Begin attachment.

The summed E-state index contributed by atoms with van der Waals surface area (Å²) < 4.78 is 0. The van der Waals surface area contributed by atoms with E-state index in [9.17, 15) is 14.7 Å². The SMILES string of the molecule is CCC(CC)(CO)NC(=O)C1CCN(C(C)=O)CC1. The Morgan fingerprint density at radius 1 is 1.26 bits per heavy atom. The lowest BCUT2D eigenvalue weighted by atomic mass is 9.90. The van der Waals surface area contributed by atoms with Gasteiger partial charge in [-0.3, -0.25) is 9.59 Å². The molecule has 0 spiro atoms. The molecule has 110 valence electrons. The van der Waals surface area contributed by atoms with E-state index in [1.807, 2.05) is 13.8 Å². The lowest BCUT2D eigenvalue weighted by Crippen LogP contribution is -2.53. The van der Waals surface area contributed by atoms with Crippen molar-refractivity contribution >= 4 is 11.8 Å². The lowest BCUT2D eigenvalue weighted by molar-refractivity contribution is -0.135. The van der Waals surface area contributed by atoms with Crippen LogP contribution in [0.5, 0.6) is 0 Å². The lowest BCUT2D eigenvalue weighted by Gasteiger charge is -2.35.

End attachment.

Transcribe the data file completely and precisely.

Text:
The summed E-state index contributed by atoms with van der Waals surface area (Å²) < 4.78 is 0. The van der Waals surface area contributed by atoms with E-state index in [9.17, 15) is 14.7 Å². The SMILES string of the molecule is CCC(CC)(CO)NC(=O)C1CCN(C(C)=O)CC1. The Morgan fingerprint density at radius 1 is 1.26 bits per heavy atom. The lowest BCUT2D eigenvalue weighted by atomic mass is 9.90. The van der Waals surface area contributed by atoms with Gasteiger partial charge in [-0.3, -0.25) is 9.59 Å². The molecule has 0 spiro atoms. The molecule has 110 valence electrons. The van der Waals surface area contributed by atoms with E-state index in [1.807, 2.05) is 13.8 Å². The lowest BCUT2D eigenvalue weighted by Crippen LogP contribution is -2.53. The van der Waals surface area contributed by atoms with Crippen molar-refractivity contribution >= 4 is 11.8 Å². The lowest BCUT2D eigenvalue weighted by molar-refractivity contribution is -0.135. The van der Waals surface area contributed by atoms with Crippen LogP contribution in [0.5, 0.6) is 0 Å². The lowest BCUT2D eigenvalue weighted by Gasteiger charge is -2.35.